Packwood: a Pound of Flesh


So Sen. Bob Packwood, chairman of the powerful Senate Finance Committee, persistent champion of the feminist agenda and assorted women's causes, moderate Republican in the forefront of the fight against the extremist Gingrich agenda, lately a rare GOP advocate for Dr. Henry Foster's confirmation as surgeon general, also one of the few male senators to vote against allowing Tailgate-tainted Adm. Frank Kelso to retire with full honors -- this same Bob Packwood now has to appear before a Senate Ethics Committee that has found "substantial cause" that he may have abused his office through sexual misconduct from 1969 to 1990.

The case raises profound choices for women's rights organizations. Do they acquiesce in Mr. Packwood's serving out his full term, this on the theory that he supports issues they hold dear, or do they continue to push for the punishment the Senate and the courts may mete out anyway?

Last year, when Mr. Packwood was merely ranking minority member of the tax-writing finance panel, sentiment was overwhelmingly for punishment in feminist ranks. "It's time to put ethics in front of politics and take our allegations seriously," said Mary Heffernan, a former lobbyist for the National Abortion and Reproductive Rights Action League and one of 29 women who brought charges against the Oregon senator.

Perhaps that sentiment still prevails. But if Mr. Packwood is bounced as Finance Committee chairman, he would likely be replaced by Sen. William Roth of Delaware, whose voting record is twice as conservative as Mr. Packwood's. This could have a severe impact on legislation emerging from the GOP-controlled 104th Congress. If Speaker Newt Gingrich prevails, many tax, welfare, health and social services programs important to the liberal women's movement could be affected adversely.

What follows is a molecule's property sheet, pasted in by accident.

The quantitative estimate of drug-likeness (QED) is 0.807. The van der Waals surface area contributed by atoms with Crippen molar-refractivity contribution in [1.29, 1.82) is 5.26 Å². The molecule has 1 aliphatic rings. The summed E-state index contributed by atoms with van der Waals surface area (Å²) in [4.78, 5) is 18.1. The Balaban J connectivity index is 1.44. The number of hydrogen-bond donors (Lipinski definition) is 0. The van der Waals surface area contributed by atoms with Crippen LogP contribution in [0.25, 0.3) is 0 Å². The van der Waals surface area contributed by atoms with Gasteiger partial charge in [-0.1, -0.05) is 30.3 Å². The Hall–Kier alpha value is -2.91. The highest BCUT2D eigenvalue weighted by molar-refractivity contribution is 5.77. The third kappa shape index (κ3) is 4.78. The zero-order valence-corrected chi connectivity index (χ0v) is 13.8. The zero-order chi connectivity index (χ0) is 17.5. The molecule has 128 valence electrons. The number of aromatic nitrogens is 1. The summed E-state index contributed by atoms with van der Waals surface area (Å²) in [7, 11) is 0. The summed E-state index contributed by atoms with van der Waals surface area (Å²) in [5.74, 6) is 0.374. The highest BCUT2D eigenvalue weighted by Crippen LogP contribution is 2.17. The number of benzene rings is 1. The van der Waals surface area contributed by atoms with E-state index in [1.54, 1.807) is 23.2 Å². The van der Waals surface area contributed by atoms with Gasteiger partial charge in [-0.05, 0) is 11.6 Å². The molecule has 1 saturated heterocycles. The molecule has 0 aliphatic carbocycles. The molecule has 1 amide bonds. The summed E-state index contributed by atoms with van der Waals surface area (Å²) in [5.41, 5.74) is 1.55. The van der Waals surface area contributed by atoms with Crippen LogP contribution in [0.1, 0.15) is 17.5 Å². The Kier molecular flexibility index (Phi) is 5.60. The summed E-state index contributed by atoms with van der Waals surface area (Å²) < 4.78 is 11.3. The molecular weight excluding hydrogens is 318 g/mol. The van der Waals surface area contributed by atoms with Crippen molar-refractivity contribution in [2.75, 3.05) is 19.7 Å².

The senator, who stubbornly rejects demands that he retire, has welcomed the chance to defend himself before the Ethics Committee. He may still face a Senate "trial" that could lead to everything from reprimand to loss of his chairmanship to expulsion. In addition, grand juries are looking into allegations that he altered diaries that have been grudgingly turned over to the committee and perhaps used his office to get his ex-wife employment that would reduce his alimony payments.

The women's movement has to ask itself how much Senator Packwood should suffer. He has admitted improper conduct, described himself as an alcoholic on "Larry King Live," submitted to psychiatric treatment and spent so much money on lawyers' fees that he claims he is "essentially bankrupt." The proverbial pound of flesh. He seems willing to accept almost any kind of humiliation so long as he can hold onto power.

Reality suggests that Mr. Packwood is a senator strategically placed to moderate the Gingrich revolution. His case has helped make sexual harassment a no-no. The educational mandate has been served. Enough is enough.

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